Woman power saves India blushes at Rio

Woman power saves India blushes at Rio

Woman power saves India blushes at Rio

They hail from four different corners of the country and have contrasting tales of struggle to tell but P V Sindhu, Sakshi Malik, Dipa Karmakar and Lalita Babar today stand united as the confident new face of woman power in Indian sports which saved a floundering Olympic campaign.

Not all of them got medals with Sindhu's badminton silver and Sakshi's wrestling bronze being the two outstanding moments. But they were equals when it came to effort and perseverance in what is called the greatest show on earth.

The quartet is a study in contrast, not just for where they come from but also for how they have gone about chasing their dreams.

Sindhu, who is shining the brightest right now with a silver that was won after pushing the reigning world No.1 Carolina Marin of Spain to the wall, comes from the southern corner of the country.

Daughter of an Arjuna awardee volleyball player P V Ramana, she did not need outside inspiration to warm up to sports. But the 21-year-old chose to pursue an individual craft in badminton after watching Pullela Gopichand become the All England champion in 2001.

She would go on to become Gopichand's 'protege', encouraged by a sporting family which had the wherewithal to give wings to her dreams.

Nurtured and supported well, Sindhu has today outshone a certain Saina Nehwal, again a woman, who redefined sporting excellence in India with her feats.

At the other end of the spectrum is Sakshi, a lively 23-year-old hailing from Haryana up north. She comes from a state where female foeticide remains a concern besides the social boundaries set for women.

Perhaps her tremendous will to fight, even after trailing in all the three bouts leading up to that bronze in Rio, came from the spirit which an average woman has to dig from to survive in the badlands of northern India where the fairer sex is yet to get a fair deal.

The Rohtak village, which cannot stop celebrating her bronze right now, had once questioned and even criticised her parents for letting their daughter pick sport as a career.

But to the credit of her bus conductor father and an 'anganwadi' supervisor mother, Sakshi wasn't short of support from where it mattered.

She wasn't among the medal contenders who were hyped before the Games and had seen one of her more fancied teammates -- Vinesh Phogat -- stretchered off the mat with a grievous knee injury minutes before her bouts.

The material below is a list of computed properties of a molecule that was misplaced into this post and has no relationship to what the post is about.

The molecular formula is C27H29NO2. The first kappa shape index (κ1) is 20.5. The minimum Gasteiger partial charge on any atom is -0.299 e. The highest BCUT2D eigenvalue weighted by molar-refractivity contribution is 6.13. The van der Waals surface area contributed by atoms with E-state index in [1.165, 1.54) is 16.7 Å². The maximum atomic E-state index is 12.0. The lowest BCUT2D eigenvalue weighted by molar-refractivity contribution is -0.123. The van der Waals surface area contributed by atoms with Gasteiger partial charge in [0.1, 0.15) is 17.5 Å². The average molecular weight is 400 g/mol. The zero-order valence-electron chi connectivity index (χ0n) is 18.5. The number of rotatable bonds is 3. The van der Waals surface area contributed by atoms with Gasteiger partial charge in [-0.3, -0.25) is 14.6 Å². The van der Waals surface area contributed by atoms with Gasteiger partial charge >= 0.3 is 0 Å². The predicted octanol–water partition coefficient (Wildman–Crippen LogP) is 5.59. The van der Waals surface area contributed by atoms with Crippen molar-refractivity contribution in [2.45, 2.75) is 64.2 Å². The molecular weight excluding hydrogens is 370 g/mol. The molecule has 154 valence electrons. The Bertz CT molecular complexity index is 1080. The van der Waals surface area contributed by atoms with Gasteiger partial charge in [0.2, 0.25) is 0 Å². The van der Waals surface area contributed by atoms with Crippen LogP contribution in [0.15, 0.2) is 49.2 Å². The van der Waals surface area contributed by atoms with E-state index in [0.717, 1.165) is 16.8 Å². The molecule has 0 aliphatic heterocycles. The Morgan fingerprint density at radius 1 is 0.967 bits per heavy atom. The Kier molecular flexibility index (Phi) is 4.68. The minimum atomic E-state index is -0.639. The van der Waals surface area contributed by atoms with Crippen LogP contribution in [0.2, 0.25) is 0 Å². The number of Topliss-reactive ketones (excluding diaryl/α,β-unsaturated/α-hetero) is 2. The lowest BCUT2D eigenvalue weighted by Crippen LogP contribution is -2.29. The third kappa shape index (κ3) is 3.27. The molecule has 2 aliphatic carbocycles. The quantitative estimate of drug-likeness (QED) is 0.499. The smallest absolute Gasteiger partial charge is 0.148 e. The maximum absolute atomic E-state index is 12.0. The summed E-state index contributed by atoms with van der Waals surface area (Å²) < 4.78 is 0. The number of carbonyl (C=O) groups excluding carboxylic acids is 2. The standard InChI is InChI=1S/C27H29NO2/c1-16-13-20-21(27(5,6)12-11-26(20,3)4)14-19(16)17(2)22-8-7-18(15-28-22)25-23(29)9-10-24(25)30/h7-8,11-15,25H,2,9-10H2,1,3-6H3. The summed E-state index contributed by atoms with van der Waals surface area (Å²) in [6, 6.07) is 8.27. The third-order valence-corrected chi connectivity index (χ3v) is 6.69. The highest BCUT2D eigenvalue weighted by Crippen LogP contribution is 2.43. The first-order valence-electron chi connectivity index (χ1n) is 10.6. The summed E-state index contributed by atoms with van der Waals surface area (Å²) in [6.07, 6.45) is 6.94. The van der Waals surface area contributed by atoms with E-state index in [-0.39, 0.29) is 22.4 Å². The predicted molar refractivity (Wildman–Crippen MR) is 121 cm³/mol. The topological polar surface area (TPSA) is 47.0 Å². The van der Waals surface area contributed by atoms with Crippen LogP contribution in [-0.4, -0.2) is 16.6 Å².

But Sakshi gave a demonstration of what it means to have nerves of steel in a sport which had not seen an Indian woman on the Olympic podium before her.

In complete contrast is the tale of Dipa Karmakar -- a shy, unassuming and focussed-to-the-point-of-being-obsessive gymnast from the small state of Tripura tucked away in the north east of the country.

By now it is well-documented as to how Dipa chose to try her luck in a sport that not many in the country considered worth pursuing, perhaps until now.

In a field crowded and dominated by the Russians, Americans, Chinese and other east Europeans, it was emotionally overwhelming to watch Dipa perform the now famous and death-defying Produnova vault, something that even the best in the world right now -- American sensation Simone Biles -- isn't confident of doing.

In Dipa's case, she has fought her way up without any tangible support except for the emotional backing of her humble family. But such has been her simplicity that she has rarely complained about a nearly non-existent infrastructure for gymnastics in India.

The 23-year-old couldn't be on the podium but she ended up giving a lesson in self-belief with her fourth-place finish. Because self-belief was all she had while battling her way to scripting history.

Not many will remember Lalita Babar for long because her 3000m steeplechase run ended with her at the 10th spot in the overall standings. But that is hardly a reflection of what she accomplished at the iconic Maracana stadium.

Coming from a family of farmers in the drought-affected village of Maharashtra's Satara district, the long-distance runner embodies the survival spirit of many Indians fighting to make ends meet.

In her case, she didn't just survive but created her own little piece of history in Rio.

Lalita chose the biggest stage of all to break the national record and stave off more than 7 seconds from her personal best.

She wasn't close to the world's best but she was certainly competitive in a sport where Indians still haven't found icons beyond PT Usha and Milkha Singh -- the two veterans who continue to be the faces of athletics even decades after their feats.

Combined together these four women are symbols of all the good that is coming out of the churning that the Indian society is going through as far as gender equations are concerned.

In fact, they broke barriers much before the country woke up to their genius in the Olympics.

These four achievers represent an assured Indian woman, capable of making choices, which may seem unorthodox to some, and yet remain nonchalant about it.

And thanks to their brave life choices, many more girls can dream of making a huge splash in the world of sports.

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